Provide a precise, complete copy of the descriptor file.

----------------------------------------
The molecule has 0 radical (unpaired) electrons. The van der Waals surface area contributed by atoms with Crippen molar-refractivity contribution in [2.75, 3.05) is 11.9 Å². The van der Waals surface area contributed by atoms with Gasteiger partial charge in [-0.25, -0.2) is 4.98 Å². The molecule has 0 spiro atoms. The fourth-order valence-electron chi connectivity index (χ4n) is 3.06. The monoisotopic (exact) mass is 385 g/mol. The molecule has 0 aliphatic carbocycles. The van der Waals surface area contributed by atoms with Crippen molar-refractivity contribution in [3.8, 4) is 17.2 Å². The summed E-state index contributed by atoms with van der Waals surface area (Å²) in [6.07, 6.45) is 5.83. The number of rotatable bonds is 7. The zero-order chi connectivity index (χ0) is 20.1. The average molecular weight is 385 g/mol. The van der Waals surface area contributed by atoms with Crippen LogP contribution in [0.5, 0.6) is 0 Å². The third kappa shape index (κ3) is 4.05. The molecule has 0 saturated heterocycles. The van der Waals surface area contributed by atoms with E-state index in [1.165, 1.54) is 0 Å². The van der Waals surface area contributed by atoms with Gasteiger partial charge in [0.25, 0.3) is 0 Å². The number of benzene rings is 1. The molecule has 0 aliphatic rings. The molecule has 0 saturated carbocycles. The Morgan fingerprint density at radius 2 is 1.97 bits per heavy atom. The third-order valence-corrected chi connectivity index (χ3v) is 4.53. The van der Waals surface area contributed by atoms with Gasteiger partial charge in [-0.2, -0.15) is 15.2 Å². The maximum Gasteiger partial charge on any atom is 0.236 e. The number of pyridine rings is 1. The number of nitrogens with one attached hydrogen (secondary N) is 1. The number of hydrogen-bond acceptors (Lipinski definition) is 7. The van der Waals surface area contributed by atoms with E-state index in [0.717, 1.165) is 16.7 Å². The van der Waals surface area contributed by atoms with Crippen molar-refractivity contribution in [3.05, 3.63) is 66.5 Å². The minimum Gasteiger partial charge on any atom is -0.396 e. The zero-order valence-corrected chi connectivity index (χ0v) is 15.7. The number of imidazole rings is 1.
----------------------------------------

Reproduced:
The molecule has 0 radical (unpaired) electrons. The van der Waals surface area contributed by atoms with Crippen molar-refractivity contribution in [2.75, 3.05) is 11.9 Å². The van der Waals surface area contributed by atoms with Gasteiger partial charge in [-0.25, -0.2) is 4.98 Å². The molecule has 0 spiro atoms. The fourth-order valence-electron chi connectivity index (χ4n) is 3.06. The monoisotopic (exact) mass is 385 g/mol. The molecule has 0 aliphatic carbocycles. The van der Waals surface area contributed by atoms with Crippen molar-refractivity contribution in [3.8, 4) is 17.2 Å². The summed E-state index contributed by atoms with van der Waals surface area (Å²) in [6.07, 6.45) is 5.83. The number of rotatable bonds is 7. The zero-order chi connectivity index (χ0) is 20.1. The average molecular weight is 385 g/mol. The van der Waals surface area contributed by atoms with Crippen LogP contribution in [0.5, 0.6) is 0 Å². The third kappa shape index (κ3) is 4.05. The molecule has 0 saturated heterocycles. The van der Waals surface area contributed by atoms with E-state index in [1.165, 1.54) is 0 Å². The van der Waals surface area contributed by atoms with Gasteiger partial charge in [0.25, 0.3) is 0 Å². The number of benzene rings is 1. The molecule has 0 aliphatic rings. The molecule has 0 saturated carbocycles. The Morgan fingerprint density at radius 2 is 1.97 bits per heavy atom. The third-order valence-corrected chi connectivity index (χ3v) is 4.53. The van der Waals surface area contributed by atoms with Gasteiger partial charge in [-0.2, -0.15) is 15.2 Å². The maximum Gasteiger partial charge on any atom is 0.236 e. The number of pyridine rings is 1. The number of nitrogens with one attached hydrogen (secondary N) is 1. The number of hydrogen-bond acceptors (Lipinski definition) is 7. The van der Waals surface area contributed by atoms with E-state index in [0.717, 1.165) is 16.7 Å². The van der Waals surface area contributed by atoms with Crippen molar-refractivity contribution in [3.05, 3.63) is 66.5 Å². The minimum Gasteiger partial charge on any atom is -0.396 e. The zero-order valence-corrected chi connectivity index (χ0v) is 15.7. The number of imidazole rings is 1.